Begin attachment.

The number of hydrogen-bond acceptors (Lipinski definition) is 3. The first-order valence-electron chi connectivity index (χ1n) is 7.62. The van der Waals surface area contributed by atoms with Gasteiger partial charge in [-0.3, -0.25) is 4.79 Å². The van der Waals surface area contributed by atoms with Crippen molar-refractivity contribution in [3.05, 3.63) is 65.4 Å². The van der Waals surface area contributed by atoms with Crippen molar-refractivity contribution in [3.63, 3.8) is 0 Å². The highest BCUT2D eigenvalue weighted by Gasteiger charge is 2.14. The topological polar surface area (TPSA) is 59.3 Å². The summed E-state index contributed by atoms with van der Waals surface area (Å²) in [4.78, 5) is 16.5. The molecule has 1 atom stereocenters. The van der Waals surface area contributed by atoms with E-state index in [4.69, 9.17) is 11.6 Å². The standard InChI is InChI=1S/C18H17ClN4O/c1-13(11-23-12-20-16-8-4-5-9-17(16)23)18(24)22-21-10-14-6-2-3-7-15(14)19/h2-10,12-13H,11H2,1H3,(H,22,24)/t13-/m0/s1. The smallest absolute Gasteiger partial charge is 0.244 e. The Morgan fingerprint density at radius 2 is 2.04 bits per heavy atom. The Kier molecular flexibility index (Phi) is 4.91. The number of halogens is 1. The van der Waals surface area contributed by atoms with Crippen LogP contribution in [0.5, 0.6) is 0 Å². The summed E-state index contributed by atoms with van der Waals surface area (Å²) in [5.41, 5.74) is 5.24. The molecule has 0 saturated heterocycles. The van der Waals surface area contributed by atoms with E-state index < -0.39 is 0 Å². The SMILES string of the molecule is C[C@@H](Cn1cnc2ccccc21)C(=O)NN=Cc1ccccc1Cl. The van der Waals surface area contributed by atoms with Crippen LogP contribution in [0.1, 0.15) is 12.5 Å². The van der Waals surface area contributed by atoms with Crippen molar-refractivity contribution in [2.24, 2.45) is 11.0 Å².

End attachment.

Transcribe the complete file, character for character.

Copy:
The number of hydrogen-bond acceptors (Lipinski definition) is 3. The first-order valence-electron chi connectivity index (χ1n) is 7.62. The van der Waals surface area contributed by atoms with Gasteiger partial charge in [-0.3, -0.25) is 4.79 Å². The van der Waals surface area contributed by atoms with Crippen molar-refractivity contribution in [3.05, 3.63) is 65.4 Å². The van der Waals surface area contributed by atoms with Crippen molar-refractivity contribution in [3.63, 3.8) is 0 Å². The highest BCUT2D eigenvalue weighted by Gasteiger charge is 2.14. The topological polar surface area (TPSA) is 59.3 Å². The summed E-state index contributed by atoms with van der Waals surface area (Å²) in [4.78, 5) is 16.5. The molecule has 1 atom stereocenters. The van der Waals surface area contributed by atoms with E-state index in [4.69, 9.17) is 11.6 Å². The standard InChI is InChI=1S/C18H17ClN4O/c1-13(11-23-12-20-16-8-4-5-9-17(16)23)18(24)22-21-10-14-6-2-3-7-15(14)19/h2-10,12-13H,11H2,1H3,(H,22,24)/t13-/m0/s1. The smallest absolute Gasteiger partial charge is 0.244 e. The Morgan fingerprint density at radius 2 is 2.04 bits per heavy atom. The Kier molecular flexibility index (Phi) is 4.91. The number of halogens is 1. The van der Waals surface area contributed by atoms with Crippen LogP contribution in [0.5, 0.6) is 0 Å². The summed E-state index contributed by atoms with van der Waals surface area (Å²) in [5.41, 5.74) is 5.24. The molecule has 0 saturated heterocycles. The van der Waals surface area contributed by atoms with E-state index < -0.39 is 0 Å². The SMILES string of the molecule is C[C@@H](Cn1cnc2ccccc21)C(=O)NN=Cc1ccccc1Cl. The van der Waals surface area contributed by atoms with Crippen LogP contribution in [0.1, 0.15) is 12.5 Å². The van der Waals surface area contributed by atoms with Crippen molar-refractivity contribution in [2.24, 2.45) is 11.0 Å².